Almost every club in Manhattan presents group shows. Of course, the clubs aren't producing them, the clubs are providing space for acts to come in and sit down, either for a night, for a run, or for a residency. These group shows can take any shape - maybe a recurring Tony Bennett tribute series, or possibly a series dedicated to the history of movie musicals, or perhaps an award program or special event in one of the city's concert halls. The format of the show is fluid, ever-changing, and can lean into any theme or style. What is not so very different from show to show is that, much of the time, the casts of these programs are mostly white, sometimes exclusively so, and it begs the question: is this blatant bigotry or oblivious oversight? And, if so, which is worse? Is it worse to know that one has prejudices to which one is committed, or is it worse to be so vague and absent as to ignore entire races of people without really knowing that that is what one is doing? The community of artists of diversity has been providing live entertainment to audiences for years, decades, centuries - their presence and their contribution to live entertainment are undeniable. They are acknowledged, they are appreciated, but they are not, fully, represented, and in the year 2022, it is, quite simply, no longer acceptable. In fact, it was never acceptable, but the year in which we are currently living is 2022, and that is the year that it needs to change, for good.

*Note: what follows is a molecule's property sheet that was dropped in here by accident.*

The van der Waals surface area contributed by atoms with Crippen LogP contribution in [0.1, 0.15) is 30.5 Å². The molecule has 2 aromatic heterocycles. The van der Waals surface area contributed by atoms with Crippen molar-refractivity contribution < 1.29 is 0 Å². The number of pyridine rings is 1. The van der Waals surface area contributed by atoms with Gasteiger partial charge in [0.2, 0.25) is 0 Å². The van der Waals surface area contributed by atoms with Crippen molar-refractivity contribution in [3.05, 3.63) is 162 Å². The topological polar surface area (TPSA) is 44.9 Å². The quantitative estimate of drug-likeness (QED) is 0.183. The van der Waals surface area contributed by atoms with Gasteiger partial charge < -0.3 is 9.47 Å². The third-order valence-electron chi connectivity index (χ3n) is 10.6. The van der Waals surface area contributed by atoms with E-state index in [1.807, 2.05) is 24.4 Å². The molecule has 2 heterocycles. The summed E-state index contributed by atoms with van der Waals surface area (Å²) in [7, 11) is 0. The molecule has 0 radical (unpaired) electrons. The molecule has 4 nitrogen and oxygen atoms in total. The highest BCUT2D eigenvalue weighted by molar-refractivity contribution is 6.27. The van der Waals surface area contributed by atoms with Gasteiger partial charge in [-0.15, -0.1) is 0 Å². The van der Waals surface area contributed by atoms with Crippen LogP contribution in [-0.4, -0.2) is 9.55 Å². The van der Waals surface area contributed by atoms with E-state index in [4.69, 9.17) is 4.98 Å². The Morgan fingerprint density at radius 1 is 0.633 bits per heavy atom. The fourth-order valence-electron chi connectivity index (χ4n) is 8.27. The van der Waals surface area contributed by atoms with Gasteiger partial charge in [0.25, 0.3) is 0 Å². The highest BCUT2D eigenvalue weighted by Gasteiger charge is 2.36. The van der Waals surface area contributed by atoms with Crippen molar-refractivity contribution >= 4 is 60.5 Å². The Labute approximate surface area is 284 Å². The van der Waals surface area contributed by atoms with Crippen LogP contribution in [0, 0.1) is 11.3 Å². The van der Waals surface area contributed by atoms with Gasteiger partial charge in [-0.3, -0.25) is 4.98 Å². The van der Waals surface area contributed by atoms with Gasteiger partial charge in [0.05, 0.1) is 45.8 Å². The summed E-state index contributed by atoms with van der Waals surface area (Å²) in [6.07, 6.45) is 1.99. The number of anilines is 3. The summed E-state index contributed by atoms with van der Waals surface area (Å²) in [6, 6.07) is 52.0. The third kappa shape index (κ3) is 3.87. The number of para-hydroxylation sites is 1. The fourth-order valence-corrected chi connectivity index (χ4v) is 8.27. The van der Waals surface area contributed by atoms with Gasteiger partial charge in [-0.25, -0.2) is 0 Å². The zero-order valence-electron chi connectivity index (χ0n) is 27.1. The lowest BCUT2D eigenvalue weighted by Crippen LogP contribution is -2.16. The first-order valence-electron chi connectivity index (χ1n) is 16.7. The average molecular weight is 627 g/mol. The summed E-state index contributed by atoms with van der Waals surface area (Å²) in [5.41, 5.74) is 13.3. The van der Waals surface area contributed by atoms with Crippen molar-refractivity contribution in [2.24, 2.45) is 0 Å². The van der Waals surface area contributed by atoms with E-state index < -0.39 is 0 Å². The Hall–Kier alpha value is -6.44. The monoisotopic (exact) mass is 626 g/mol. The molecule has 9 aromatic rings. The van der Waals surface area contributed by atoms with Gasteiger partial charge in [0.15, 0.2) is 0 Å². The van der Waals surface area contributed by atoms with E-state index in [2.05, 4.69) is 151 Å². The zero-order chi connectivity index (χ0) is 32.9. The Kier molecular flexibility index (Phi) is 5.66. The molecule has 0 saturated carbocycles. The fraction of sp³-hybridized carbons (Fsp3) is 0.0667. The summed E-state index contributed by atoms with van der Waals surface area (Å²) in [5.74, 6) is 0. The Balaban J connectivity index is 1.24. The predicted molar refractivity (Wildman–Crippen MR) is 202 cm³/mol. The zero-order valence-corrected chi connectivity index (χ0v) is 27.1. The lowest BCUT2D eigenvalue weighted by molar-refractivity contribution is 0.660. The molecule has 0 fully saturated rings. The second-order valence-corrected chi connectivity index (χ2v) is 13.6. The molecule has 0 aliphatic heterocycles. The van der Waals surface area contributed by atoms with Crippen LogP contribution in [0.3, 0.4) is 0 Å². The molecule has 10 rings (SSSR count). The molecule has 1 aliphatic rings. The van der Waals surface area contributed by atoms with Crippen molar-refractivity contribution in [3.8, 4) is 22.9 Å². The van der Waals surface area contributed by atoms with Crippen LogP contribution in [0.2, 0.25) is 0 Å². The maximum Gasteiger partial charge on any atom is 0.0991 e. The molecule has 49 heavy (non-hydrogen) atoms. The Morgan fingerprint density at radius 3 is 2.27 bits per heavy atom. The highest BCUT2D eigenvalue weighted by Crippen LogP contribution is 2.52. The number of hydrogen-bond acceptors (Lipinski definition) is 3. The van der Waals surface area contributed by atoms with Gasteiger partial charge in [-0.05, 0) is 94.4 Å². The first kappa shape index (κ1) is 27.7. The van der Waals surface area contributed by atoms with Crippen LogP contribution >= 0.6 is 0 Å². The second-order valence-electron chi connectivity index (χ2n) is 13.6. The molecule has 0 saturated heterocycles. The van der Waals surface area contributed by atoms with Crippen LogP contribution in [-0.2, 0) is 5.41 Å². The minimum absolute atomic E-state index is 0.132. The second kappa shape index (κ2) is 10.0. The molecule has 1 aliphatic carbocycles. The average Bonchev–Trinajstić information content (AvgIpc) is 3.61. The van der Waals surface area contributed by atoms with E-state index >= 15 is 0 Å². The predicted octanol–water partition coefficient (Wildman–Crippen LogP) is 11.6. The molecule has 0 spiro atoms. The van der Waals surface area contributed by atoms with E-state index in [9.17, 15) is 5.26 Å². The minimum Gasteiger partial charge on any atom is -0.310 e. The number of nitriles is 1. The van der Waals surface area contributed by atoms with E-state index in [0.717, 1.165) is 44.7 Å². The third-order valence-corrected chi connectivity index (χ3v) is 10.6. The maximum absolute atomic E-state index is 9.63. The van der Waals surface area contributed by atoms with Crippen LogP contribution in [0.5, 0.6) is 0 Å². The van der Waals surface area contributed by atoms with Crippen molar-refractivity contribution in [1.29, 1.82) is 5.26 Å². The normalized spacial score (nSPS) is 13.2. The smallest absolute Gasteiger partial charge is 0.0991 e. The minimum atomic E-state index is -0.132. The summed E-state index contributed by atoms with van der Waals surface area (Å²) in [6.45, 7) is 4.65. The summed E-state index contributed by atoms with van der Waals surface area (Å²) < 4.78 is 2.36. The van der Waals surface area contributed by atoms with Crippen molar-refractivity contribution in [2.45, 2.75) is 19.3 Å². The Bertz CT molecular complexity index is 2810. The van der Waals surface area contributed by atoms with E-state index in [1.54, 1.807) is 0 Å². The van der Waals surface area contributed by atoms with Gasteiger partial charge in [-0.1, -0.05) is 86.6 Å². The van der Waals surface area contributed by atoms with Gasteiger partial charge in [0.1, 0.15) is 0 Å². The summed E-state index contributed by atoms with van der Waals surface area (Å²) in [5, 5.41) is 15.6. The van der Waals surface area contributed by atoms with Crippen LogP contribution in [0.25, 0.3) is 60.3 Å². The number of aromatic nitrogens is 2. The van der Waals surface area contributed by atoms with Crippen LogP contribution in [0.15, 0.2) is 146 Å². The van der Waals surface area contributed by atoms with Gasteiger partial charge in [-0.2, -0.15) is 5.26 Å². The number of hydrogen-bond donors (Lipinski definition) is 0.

Feature: The Diversity Ratio
Marti Gould Cummings